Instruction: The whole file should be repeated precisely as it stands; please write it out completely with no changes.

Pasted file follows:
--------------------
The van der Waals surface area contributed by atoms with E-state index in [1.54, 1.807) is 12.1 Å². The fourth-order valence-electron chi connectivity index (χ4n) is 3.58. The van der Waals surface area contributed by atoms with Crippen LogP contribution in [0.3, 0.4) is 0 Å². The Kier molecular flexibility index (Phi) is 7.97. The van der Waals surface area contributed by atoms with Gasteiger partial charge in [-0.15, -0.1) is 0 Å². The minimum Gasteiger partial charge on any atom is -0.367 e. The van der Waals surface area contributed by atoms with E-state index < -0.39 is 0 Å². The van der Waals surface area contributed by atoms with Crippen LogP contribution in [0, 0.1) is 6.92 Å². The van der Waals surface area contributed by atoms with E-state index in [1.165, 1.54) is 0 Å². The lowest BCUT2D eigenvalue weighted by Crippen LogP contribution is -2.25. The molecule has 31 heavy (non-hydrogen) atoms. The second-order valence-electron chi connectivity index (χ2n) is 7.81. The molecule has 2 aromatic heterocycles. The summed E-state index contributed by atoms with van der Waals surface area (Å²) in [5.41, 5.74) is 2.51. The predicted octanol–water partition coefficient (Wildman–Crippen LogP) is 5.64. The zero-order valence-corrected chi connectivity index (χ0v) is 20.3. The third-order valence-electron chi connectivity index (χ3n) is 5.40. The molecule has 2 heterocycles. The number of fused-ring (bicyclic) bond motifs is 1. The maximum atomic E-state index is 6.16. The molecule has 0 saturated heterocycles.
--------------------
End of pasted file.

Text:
The van der Waals surface area contributed by atoms with E-state index in [1.54, 1.807) is 12.1 Å². The fourth-order valence-electron chi connectivity index (χ4n) is 3.58. The van der Waals surface area contributed by atoms with Crippen LogP contribution in [0.3, 0.4) is 0 Å². The Kier molecular flexibility index (Phi) is 7.97. The van der Waals surface area contributed by atoms with Gasteiger partial charge in [-0.15, -0.1) is 0 Å². The minimum Gasteiger partial charge on any atom is -0.367 e. The van der Waals surface area contributed by atoms with E-state index < -0.39 is 0 Å². The van der Waals surface area contributed by atoms with Crippen LogP contribution in [0, 0.1) is 6.92 Å². The van der Waals surface area contributed by atoms with E-state index in [1.165, 1.54) is 0 Å². The lowest BCUT2D eigenvalue weighted by Crippen LogP contribution is -2.25. The molecule has 31 heavy (non-hydrogen) atoms. The second-order valence-electron chi connectivity index (χ2n) is 7.81. The molecule has 2 aromatic heterocycles. The summed E-state index contributed by atoms with van der Waals surface area (Å²) in [5.41, 5.74) is 2.51. The predicted octanol–water partition coefficient (Wildman–Crippen LogP) is 5.64. The zero-order valence-corrected chi connectivity index (χ0v) is 20.3. The third-order valence-electron chi connectivity index (χ3n) is 5.40. The molecule has 2 heterocycles. The number of fused-ring (bicyclic) bond motifs is 1. The maximum atomic E-state index is 6.16. The molecule has 0 saturated heterocycles.